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Study
November 2004

An Education Theory–Based Method to Teach a Procedural Skill

Arch Dermatol. 2004;140(11):1357-1361. doi:10.1001/archderm.140.11.1357
Abstract

Objective  To determine the effectiveness of an education theory–based method to teach students to place and tie a simple interrupted stitch.

Design  A teaching intervention before-after trial.

Setting  Dermatology department, academic university.

Participants  Fourth-year medical students and dermatology residents.

Main Outcome Measures  Scores on a 12-criterion grading instrument before and after instruction.

Results  The scores for medical students and residents in each class showed significant improvement. The mean score for all participants (N = 23) rose by 24% after instruction (P< .001). Scores in 9 of the 12 graded performance areas improved significantly after instruction, including scores in tissue damage/teeth marks (P<.001), needle dulled/bent (P< .001), needle loaded properly and knots square (P = .01), throws done correctly (P = .01), stitch tension and needle entry/exit angle (P = .02), amount of suture used (P = .03), and correct number of throws (P = .04). In addition, participants’ confidence increased significantly after instruction (P<.001). No difference was noted between men and women in preinstruction vs postinstruction score improvement.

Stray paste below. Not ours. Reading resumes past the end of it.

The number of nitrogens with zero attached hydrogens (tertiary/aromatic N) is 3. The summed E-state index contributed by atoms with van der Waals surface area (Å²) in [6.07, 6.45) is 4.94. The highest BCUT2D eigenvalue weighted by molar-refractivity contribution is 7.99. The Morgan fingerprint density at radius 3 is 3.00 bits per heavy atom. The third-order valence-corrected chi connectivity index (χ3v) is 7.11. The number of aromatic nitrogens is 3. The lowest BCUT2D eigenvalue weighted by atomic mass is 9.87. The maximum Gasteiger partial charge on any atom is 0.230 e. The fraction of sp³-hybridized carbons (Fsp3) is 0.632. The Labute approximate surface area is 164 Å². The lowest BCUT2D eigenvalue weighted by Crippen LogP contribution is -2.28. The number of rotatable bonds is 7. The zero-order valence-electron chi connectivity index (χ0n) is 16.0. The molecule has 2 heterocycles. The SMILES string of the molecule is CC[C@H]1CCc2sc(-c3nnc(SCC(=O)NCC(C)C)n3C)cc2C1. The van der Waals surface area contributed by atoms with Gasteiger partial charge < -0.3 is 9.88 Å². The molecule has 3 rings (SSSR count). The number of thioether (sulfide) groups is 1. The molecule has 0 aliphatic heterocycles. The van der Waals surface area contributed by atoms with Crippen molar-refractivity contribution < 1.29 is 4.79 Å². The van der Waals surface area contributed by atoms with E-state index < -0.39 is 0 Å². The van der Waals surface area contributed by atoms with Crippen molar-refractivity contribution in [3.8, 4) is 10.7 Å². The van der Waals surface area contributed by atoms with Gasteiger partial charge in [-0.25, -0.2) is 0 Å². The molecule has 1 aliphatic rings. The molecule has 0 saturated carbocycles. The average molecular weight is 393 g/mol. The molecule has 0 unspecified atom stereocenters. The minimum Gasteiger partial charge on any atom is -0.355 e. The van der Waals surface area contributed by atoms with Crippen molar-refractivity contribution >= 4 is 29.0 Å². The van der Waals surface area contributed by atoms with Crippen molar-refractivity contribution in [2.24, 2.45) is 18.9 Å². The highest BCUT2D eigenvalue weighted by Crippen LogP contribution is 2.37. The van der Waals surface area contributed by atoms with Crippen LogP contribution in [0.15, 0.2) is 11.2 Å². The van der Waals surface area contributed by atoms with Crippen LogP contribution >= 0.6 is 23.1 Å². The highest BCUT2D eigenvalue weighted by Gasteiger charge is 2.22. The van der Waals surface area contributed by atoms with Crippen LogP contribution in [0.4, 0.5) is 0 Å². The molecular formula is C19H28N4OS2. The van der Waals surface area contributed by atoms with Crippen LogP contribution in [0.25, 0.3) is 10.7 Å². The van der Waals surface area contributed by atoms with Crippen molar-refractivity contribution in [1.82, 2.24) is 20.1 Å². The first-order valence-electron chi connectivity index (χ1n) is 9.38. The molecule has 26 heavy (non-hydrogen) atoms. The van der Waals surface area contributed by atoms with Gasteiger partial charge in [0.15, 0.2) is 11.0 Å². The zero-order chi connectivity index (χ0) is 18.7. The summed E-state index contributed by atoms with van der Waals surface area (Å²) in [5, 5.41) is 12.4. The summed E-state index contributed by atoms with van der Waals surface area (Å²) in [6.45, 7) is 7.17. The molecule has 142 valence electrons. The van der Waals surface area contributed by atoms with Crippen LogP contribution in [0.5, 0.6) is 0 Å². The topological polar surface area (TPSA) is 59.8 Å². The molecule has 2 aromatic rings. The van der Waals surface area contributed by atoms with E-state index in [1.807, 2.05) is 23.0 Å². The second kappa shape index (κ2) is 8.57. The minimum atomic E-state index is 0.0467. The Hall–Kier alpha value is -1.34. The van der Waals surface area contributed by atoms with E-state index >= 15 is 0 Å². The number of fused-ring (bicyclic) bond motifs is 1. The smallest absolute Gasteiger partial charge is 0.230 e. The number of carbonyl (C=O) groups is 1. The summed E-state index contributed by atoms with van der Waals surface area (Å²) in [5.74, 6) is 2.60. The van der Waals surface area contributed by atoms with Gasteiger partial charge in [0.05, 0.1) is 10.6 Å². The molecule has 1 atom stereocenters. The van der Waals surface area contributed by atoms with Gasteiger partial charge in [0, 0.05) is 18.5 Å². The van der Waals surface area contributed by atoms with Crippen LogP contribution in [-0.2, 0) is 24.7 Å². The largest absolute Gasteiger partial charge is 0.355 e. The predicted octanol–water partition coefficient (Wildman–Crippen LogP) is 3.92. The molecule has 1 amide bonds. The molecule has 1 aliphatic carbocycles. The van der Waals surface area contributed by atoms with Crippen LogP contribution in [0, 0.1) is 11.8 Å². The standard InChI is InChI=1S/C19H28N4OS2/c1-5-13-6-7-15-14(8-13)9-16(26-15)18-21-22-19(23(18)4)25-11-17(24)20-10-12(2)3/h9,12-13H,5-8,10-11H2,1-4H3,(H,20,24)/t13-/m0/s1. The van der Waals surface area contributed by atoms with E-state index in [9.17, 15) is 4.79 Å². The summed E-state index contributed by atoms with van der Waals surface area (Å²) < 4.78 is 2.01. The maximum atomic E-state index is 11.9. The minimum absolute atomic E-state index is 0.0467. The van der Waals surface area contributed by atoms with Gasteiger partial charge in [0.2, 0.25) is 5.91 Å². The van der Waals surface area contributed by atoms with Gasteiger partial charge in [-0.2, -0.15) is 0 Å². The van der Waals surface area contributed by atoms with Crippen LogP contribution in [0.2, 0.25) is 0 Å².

Conclusions  This teaching method can be effectively used to teach students to place and tie a simple interrupted stitch. Once validated and expanded, it may prove useful in shortening and standardizing procedural skill training and in objectively documenting competency.

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